Are energy companies treating customers fairly?
The first three months of 2009 saw all of the six big energy companies unveiling price cuts in response to cheaper wholesale gas prices. But not all customers will benefit, and the cuts pale in comparison to dual rises seen in 2008.
With oil prices falling and many locked in to higher tariffs, some critics argue energy companies aren’t passing on the savings.
So, are energy companies treating their customers fairly?
YES says Peter Jenkins, spokesman for the Energy Retail Association:
The media has a negative perception of the energy industry, but the reality is different.
The level of competition in the energy market in Britain is second to none, and energy companies operating in this market provide more direct help to their vulnerable customers than any other comparable industry.
The recent investigation into the energy market by Ofgem, the energy regulator, found that it is
working well for the majority of customers. In areas where Ofgem deemed that the market
was not working as well as it could, energy suppliers are responding by bringing costs down
and trying to ensure that customers are not unfairly disadvantaged.
Companies are working closely with the regulator to ensure all customers benefit from the competitive market, regardless of their circumstances. The advent of smart metering technology, for example, will allow customers to monitor their energy use and take measures to reduce it, so that competition and choice will only increase in the future.
Help for vulnerable customers and the fuel-poor has also never been more accessible or more wide ranging. Companies have committed to spending about £3.5 billion on energy efficiency measures and about £400 million on voluntary initiatives over the next three years.
After all, energy is something everyone needs and uses every day. So it’s in all our interests that the perception of the industry is balanced with an analysis of the facts.
NO says Mark Thomson, spokesman for energylinx.co.uk:
If you had spoken to any energy supplier over the past few years, they would have said that the increasing cost of wholesale energy was the sole cause of the increases being passed on to the UK consumer.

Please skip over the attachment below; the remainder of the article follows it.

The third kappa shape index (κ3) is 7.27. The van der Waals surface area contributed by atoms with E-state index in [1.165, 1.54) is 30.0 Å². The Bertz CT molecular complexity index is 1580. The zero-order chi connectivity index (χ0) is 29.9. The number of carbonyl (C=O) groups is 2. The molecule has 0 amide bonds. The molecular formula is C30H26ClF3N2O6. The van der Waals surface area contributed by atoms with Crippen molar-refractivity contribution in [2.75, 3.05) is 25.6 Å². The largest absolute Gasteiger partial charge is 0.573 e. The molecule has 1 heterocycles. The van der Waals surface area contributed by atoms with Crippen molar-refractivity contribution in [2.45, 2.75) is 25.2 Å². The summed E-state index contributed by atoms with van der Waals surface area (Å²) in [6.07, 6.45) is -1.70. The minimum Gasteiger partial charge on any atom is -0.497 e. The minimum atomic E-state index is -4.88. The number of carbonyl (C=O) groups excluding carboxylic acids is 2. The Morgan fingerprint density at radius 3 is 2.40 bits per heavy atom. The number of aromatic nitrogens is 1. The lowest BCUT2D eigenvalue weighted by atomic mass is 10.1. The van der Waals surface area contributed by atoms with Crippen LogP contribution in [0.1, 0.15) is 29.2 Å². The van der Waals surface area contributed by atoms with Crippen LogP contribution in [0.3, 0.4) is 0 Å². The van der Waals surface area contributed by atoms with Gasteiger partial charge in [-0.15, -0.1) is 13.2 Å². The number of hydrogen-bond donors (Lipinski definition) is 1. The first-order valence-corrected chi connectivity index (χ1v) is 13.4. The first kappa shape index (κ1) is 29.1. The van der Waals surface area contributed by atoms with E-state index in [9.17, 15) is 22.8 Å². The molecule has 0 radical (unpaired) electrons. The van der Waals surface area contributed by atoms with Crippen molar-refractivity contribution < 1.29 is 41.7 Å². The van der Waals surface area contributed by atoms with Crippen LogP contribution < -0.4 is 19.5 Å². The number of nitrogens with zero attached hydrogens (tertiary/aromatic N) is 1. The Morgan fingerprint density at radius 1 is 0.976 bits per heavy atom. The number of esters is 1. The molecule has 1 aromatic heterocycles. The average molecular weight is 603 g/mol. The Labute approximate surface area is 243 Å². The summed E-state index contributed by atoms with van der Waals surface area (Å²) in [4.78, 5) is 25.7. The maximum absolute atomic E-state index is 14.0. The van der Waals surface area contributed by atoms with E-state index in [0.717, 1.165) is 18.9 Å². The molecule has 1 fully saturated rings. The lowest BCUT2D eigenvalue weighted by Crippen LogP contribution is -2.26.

Between January 2003 and January 2009, the price of wholesale gas rose by 175%, while customers saw their bills increase by about 169% over the same period. This has taken the average yearly gas bill from £309 to a staggering £833.
This may appear fair, but it’s not the full picture – suppliers buy gas in advance, so the relationship between the domestic sale price and wholesale price is normally six months out of sync.
Using this logic, the increase in domestic energy prices over the past six years should in fact have been around 154% – some 15% less than consumers are currently paying.
Although the recent 10% cut by British Gas will go some way to ease the pain of higher energy bills, an estimated 2.7 million customers signed up for a fixed-price energy tariff after last year’s hikes.
However, should they choose to leave their plan early they will be hit with an exit fee.
Taking into account the current price of wholesale gas and its predicted downward trend, suppliers should either remove altogether the exit penalties that they apply to their plans or, at least, allow customers to transfer within the same supplier at no cost.
If energy companies want to avoid the accusation that they are not treating their customers fairly, they should start by removing these punishing exit fees. Otherwise, customers who signed up to a long-term fixed price energy deal last year will be paying over the odds for some considerable time to come.
Not to be confused with an early repayment charge (ERC). Exit fees are levied on top of ERCs, which are a method of clawing back lost interest on a loan repaid early. By contrast, exit fees are charged for the administrative work this entails. They are charged as flat fees, from £150 to £300. However, in January 2007, following mortgage lenders surreptitiously raising fees sometimes by fivefold, the Financial Services Authority (FSA) intervened and most mortgage lenders removed exit fees from new mortgages. If you paid exit fees on your mortgage before January 2007, you may be able to claim them back.